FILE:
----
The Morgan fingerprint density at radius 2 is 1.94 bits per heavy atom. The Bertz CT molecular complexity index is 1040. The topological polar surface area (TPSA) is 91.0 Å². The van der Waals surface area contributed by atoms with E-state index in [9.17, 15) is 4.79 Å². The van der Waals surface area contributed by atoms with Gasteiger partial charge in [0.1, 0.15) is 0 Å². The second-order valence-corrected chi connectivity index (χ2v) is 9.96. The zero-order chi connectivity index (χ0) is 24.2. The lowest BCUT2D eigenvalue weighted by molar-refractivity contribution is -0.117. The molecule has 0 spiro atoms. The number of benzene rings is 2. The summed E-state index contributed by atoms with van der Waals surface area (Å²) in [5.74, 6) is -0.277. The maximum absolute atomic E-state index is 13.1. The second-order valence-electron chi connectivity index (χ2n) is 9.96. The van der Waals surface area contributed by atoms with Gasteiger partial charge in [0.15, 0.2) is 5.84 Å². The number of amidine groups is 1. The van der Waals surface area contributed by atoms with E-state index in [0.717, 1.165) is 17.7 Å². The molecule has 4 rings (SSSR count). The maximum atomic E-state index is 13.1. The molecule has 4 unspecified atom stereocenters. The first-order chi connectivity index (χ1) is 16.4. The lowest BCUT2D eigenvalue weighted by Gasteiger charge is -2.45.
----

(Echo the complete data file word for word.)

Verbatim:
The Morgan fingerprint density at radius 2 is 1.94 bits per heavy atom. The Bertz CT molecular complexity index is 1040. The topological polar surface area (TPSA) is 91.0 Å². The van der Waals surface area contributed by atoms with E-state index in [9.17, 15) is 4.79 Å². The van der Waals surface area contributed by atoms with Gasteiger partial charge in [0.1, 0.15) is 0 Å². The second-order valence-corrected chi connectivity index (χ2v) is 9.96. The zero-order chi connectivity index (χ0) is 24.2. The lowest BCUT2D eigenvalue weighted by molar-refractivity contribution is -0.117. The molecule has 0 spiro atoms. The number of benzene rings is 2. The summed E-state index contributed by atoms with van der Waals surface area (Å²) in [5.74, 6) is -0.277. The maximum absolute atomic E-state index is 13.1. The second-order valence-electron chi connectivity index (χ2n) is 9.96. The van der Waals surface area contributed by atoms with Gasteiger partial charge in [0.15, 0.2) is 5.84 Å². The number of amidine groups is 1. The van der Waals surface area contributed by atoms with E-state index in [0.717, 1.165) is 17.7 Å². The molecule has 4 rings (SSSR count). The maximum atomic E-state index is 13.1. The molecule has 4 unspecified atom stereocenters. The first-order chi connectivity index (χ1) is 16.4. The lowest BCUT2D eigenvalue weighted by Gasteiger charge is -2.45.